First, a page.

Often placed at the bottom of the payment chain, it is commonplace for subcontractors to find themselves victims of late, reduced or non-payment at the hands of shipyards, managers or owners when a project encounters financial difficulty. Whether a yard is having solvency issues, or the ultimate vessel-owner is hiding behind an offshore-based ownership structure, there are a number of scenarios where a party might not pay a subcontractor for work conducted without good reason.
The services that subcontractors provide to superyachts are diverse, and the potential financial exposure to any one contractor varies greatly. “The more valuable the services provided, the more likely the parties will undertake due diligence and ensure that there is a proper contract in place,” explains Sarah Allan, partner at Bentleys, Stokes and Lowless.
“Even so, in our experience we find that contractors sometimes cut corners that might protect them from the outset, as they are under commercial pressure to secure a contract or because of an element of familiarity or trust. However, this potentially comes home to roost when the contracting party does not pay.”
From the outset, subcontractors should ascertain who they are contracting with and who is paying them. When contracting with a shipyard, a main consideration should be the solvency and creditworthiness of that yard. “One of the main factors during the due diligence phase is to look at the ongoing work situation in the yard: does the yard have too few projects or too many?” asks Michael Moore of Moore and Co. “If a yard is too hungry for business, they may price contracts too low so that they cannot afford to pay for the work performed on the particular vessel under contract. Very rarely do we see vendors run credit checks on yards.”
This is a particularly real threat in today’s marketplace, where there is a proliferation of yards operating on a hand-to-mouth basis; the Superyacht Intelligence Annual Report 2016 found that, in 2015, 51 yards out of a total of 126 active shipyards had only one yacht on their books. “The realities of the current financial market favour the old guard,” adds Moore. “By this I mean that the established yards are the best option for both buyers and subcontractors to work with.”
If a contractor agrees to supply goods and services without ascertaining who they are contracting with and their financial viability to pay, they run the risk of not being paid. They may also have difficulties enforcing a judgement or award against the defaulting party’s assets, which may be found in other far-off jurisdictions. Contractors should, therefore, make pre-contractual enquiries with any entity they supply services to.
With the right information at hand, a subcontractor can assess what financial risk they are prepared to take and agree on contractual terms that may better protect them. “They might wish to request a guarantee from another third party (but take legal advice on the terms of the guarantee so that it may be enforceable), such as a parent company, a bank or the actual owner,” explains Allan.
One important element for subcontractors to consider is to have a Retention of Title (ROT) clause written into any contract. This will ensure that ownership of the relevant component will not pass from the subcontractor to the builder until the subcontractor is paid.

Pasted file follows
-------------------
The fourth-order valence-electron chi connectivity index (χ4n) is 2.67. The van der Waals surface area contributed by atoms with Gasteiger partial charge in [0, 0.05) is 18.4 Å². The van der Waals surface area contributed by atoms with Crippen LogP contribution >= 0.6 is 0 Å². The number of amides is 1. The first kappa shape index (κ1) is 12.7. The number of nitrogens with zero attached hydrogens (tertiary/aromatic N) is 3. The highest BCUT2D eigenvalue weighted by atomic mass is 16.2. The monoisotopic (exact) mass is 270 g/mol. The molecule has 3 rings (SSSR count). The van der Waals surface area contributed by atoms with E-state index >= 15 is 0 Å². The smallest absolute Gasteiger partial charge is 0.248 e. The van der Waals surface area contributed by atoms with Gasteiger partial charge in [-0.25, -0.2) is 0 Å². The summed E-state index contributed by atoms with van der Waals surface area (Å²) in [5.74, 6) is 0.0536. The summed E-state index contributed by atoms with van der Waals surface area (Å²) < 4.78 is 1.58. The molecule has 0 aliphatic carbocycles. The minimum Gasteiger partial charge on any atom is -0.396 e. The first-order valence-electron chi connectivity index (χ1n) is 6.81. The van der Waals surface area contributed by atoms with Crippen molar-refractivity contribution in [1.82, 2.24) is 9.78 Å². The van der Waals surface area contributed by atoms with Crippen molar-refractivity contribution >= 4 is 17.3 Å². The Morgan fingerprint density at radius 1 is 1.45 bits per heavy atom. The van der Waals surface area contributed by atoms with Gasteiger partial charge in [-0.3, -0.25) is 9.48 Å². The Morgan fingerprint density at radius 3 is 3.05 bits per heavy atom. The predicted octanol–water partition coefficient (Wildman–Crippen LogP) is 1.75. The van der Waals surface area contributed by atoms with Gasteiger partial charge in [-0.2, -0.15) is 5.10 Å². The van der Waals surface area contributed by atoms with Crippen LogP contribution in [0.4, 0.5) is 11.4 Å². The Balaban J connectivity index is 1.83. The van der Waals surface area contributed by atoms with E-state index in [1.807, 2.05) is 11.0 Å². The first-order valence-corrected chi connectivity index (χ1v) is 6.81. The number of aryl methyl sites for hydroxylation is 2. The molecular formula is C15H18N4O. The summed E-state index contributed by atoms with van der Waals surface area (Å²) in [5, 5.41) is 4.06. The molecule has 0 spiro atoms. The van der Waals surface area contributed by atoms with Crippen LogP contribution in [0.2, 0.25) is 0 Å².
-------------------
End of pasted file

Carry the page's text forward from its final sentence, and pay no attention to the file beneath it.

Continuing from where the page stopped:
“However, there is no ‘one size fits all’,” cautions Allan. “A party supplying and fitting an expensive piece of equipment on a yacht might seek to have a ROT clause in the contract under which ownership passes on payment. Whereas a repairer that takes possession of the yacht or equipment might like to have a possessory lien in the contract. However, in that case, the contractor must ensure that the payment terms are consistent with the right of lien.”
Subcontractors can, therefore, best protect themselves by seeking at the outset to negotiate a robust contract with the yard. However, given the yard’s ultimate responsibility and obligations under the main build contract, Thomas Willan, senior associate at Holman Fenwick Willan, believes it is unsurprising that a yard will be reluctant to agree terms with subcontractors that leave it exposed or that might prejudice its own ability to perform the build contract.
“The bargaining power of a subcontractor will depend upon its market [and performance] reputation, and the value and availability elsewhere of the goods or services to be provided,” Willan continues. “The subcontractor’s bargaining power will, in turn, have a huge impact on the extent to which it can realistically hope to secure attractive commercial terms with the yard. Save for any protections arising as a matter of law (for example under the UK Sale of Goods Act or other relevant statute), a subcontractor will only enjoy whatever protections its bargaining power enables it to agree.”
“A subcontractor is better protected if they assess their counterpart risk in the first instance, clearly define their scope of work and have a written contract on clear terms in place,” concludes Allan. “Subcontractors should also take steps to protect their position as soon as there is any indication that paying may be a problem. In that regard, conducting due diligence and keeping this under review is essential.”
The steps to secure payment in default should hopefully be an option of last resort, and they are often best employed to come to an agreement rather than incurring the expense and risks of pursuing the contracting party to the ultimate conclusion. This does involve additional work and investment at the outset, but it can save a lot of unnecessary effort, costs and angst in the end.